I ran into the music of Monuments a couple of years ago, thanks to that old recommendation engine Last.fm. It was hard tracking them down because there are six bands under the same name on that site (sort it out, CBS!) but eventually managed to get ahold of them, especially after listening to their latest release, Brigadune. Gabe Berezin was kind enough to take some time out from touring to answer our questions.
1.- It took a while from your first album to Brigadune, what took so long between releases?
Well, we toured a bit to support the first album, and had about an album’s worth of new material, then we hit a wall within the band. It’s tough because we were all tight friends, but we struggled to agree on what to do with the songs so we parted ways. Grant Zubritsky (bass and synth) and I remained and recruited his great friend (now my great friend) and songwriter of Lazer Cake, Robby Sinclair on drums and Robby really brought an amazing energy to the newer songs. Best time in the studio I’ve ever had, didn’t feel like work. Anyway it took two years after the last album to break up and re-form and then make Brigadune.
2.- Is there a major, encompassing theme in Brigadune?
I think I’ve probably been reading too many cosmology books. While reading about the history of the universe you’re constantly reminded what a temporary reality we live in. Not just a human’s lifetime, but the life of humanity is pretty tiny in the context of the age of the earth, or the solar system or the universe.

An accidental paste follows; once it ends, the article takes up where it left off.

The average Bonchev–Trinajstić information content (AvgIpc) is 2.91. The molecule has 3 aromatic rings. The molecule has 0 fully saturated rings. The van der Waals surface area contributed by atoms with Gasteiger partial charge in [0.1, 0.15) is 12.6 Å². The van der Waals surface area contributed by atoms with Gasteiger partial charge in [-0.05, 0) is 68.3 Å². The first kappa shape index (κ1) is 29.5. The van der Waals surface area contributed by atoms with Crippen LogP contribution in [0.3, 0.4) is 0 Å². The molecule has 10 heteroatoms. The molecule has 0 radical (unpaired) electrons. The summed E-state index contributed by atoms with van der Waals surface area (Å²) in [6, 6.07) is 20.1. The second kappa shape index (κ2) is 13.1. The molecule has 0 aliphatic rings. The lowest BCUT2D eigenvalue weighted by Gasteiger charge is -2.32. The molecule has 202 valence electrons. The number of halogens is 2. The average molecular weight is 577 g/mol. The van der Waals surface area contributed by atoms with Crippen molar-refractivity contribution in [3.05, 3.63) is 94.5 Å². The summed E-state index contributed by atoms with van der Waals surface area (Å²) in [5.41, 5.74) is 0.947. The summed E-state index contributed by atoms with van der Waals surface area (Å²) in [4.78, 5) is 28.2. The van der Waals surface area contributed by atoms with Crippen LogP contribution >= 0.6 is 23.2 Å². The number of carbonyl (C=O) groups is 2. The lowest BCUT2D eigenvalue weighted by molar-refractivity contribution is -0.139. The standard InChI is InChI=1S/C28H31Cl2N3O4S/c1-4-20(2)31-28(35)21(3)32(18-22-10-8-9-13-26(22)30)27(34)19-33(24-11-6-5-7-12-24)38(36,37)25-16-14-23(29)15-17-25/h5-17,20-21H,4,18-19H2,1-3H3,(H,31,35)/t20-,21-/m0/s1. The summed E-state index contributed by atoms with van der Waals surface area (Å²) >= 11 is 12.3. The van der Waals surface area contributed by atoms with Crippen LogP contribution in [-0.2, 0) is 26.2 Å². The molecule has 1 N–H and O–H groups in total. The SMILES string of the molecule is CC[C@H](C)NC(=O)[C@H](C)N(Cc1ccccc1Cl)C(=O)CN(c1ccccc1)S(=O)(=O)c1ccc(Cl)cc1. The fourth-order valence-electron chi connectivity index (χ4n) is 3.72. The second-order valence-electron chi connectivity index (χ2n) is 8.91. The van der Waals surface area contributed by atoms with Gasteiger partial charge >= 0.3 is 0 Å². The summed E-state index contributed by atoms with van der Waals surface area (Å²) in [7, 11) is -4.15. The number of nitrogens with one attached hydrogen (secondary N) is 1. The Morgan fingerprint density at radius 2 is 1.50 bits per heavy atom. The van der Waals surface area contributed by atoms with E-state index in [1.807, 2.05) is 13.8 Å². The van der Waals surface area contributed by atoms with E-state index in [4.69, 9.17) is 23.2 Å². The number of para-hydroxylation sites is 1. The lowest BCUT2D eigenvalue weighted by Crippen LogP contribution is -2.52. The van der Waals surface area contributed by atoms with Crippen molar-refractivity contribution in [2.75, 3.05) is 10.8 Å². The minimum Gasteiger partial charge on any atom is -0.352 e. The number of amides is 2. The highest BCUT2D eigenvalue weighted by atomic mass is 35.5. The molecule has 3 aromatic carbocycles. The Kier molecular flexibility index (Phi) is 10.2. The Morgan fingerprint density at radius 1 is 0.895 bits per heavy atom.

In our reality there’s a pedestal everyone is forced to live up to – perfect spouse, perfect family, a career trajectory, retirement, etc. Frankly, it all feels like it’s breaking down. Nothing really feels permanent to me – relationships, technology – we’re all making this stuff up as we go. Now more than ever it’s the wild west out there. That’s what songs like ‘Soon’ and ‘Guard Rail’ are about. There’s an illusion of a roadmap, but it’s hard to have faith in the people supposedly steering us through it. I know it can be a bit of a downer, but it often feels like things will crumble. And it’s not a matter of if but when.
3.- If it’s okay with you, can I ask you the story behind ‘Silver Star’ and ‘I’m here now’ from your first album?